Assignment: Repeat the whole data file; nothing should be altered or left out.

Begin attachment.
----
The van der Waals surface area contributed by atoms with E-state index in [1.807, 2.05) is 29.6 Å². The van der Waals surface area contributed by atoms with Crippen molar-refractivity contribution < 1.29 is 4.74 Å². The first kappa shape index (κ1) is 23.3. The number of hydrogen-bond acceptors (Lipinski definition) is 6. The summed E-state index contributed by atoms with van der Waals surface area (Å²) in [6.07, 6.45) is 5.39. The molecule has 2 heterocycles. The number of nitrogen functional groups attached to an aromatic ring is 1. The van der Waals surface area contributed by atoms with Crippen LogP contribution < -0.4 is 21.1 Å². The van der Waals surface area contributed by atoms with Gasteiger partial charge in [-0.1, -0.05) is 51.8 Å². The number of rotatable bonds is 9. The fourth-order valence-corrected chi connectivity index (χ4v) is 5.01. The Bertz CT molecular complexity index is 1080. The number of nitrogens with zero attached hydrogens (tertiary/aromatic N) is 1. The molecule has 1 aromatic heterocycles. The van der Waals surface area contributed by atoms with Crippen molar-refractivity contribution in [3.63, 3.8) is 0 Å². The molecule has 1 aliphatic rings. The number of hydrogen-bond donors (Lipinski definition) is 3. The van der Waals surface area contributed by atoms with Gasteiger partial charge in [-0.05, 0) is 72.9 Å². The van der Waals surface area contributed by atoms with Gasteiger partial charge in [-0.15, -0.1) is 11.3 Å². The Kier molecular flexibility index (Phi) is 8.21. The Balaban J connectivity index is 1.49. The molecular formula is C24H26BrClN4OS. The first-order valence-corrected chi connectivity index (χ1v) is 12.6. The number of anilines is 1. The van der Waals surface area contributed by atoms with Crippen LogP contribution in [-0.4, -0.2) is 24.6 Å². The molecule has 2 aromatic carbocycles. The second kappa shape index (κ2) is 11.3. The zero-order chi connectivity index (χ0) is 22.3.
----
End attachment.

The van der Waals surface area contributed by atoms with E-state index in [1.807, 2.05) is 29.6 Å². The van der Waals surface area contributed by atoms with Crippen molar-refractivity contribution < 1.29 is 4.74 Å². The first kappa shape index (κ1) is 23.3. The number of hydrogen-bond acceptors (Lipinski definition) is 6. The summed E-state index contributed by atoms with van der Waals surface area (Å²) in [6.07, 6.45) is 5.39. The molecule has 2 heterocycles. The number of nitrogen functional groups attached to an aromatic ring is 1. The van der Waals surface area contributed by atoms with Crippen LogP contribution < -0.4 is 21.1 Å². The van der Waals surface area contributed by atoms with Gasteiger partial charge in [-0.1, -0.05) is 51.8 Å². The number of rotatable bonds is 9. The fourth-order valence-corrected chi connectivity index (χ4v) is 5.01. The Bertz CT molecular complexity index is 1080. The number of nitrogens with zero attached hydrogens (tertiary/aromatic N) is 1. The molecule has 1 aromatic heterocycles. The van der Waals surface area contributed by atoms with Crippen molar-refractivity contribution in [3.63, 3.8) is 0 Å². The molecule has 1 aliphatic rings. The number of hydrogen-bond donors (Lipinski definition) is 3. The van der Waals surface area contributed by atoms with Gasteiger partial charge in [-0.05, 0) is 72.9 Å². The van der Waals surface area contributed by atoms with Gasteiger partial charge in [-0.15, -0.1) is 11.3 Å². The Kier molecular flexibility index (Phi) is 8.21. The Balaban J connectivity index is 1.49. The molecular formula is C24H26BrClN4OS. The first-order valence-corrected chi connectivity index (χ1v) is 12.6. The number of anilines is 1. The van der Waals surface area contributed by atoms with Crippen LogP contribution in [-0.4, -0.2) is 24.6 Å². The molecule has 2 aromatic carbocycles. The second kappa shape index (κ2) is 11.3. The zero-order chi connectivity index (χ0) is 22.3.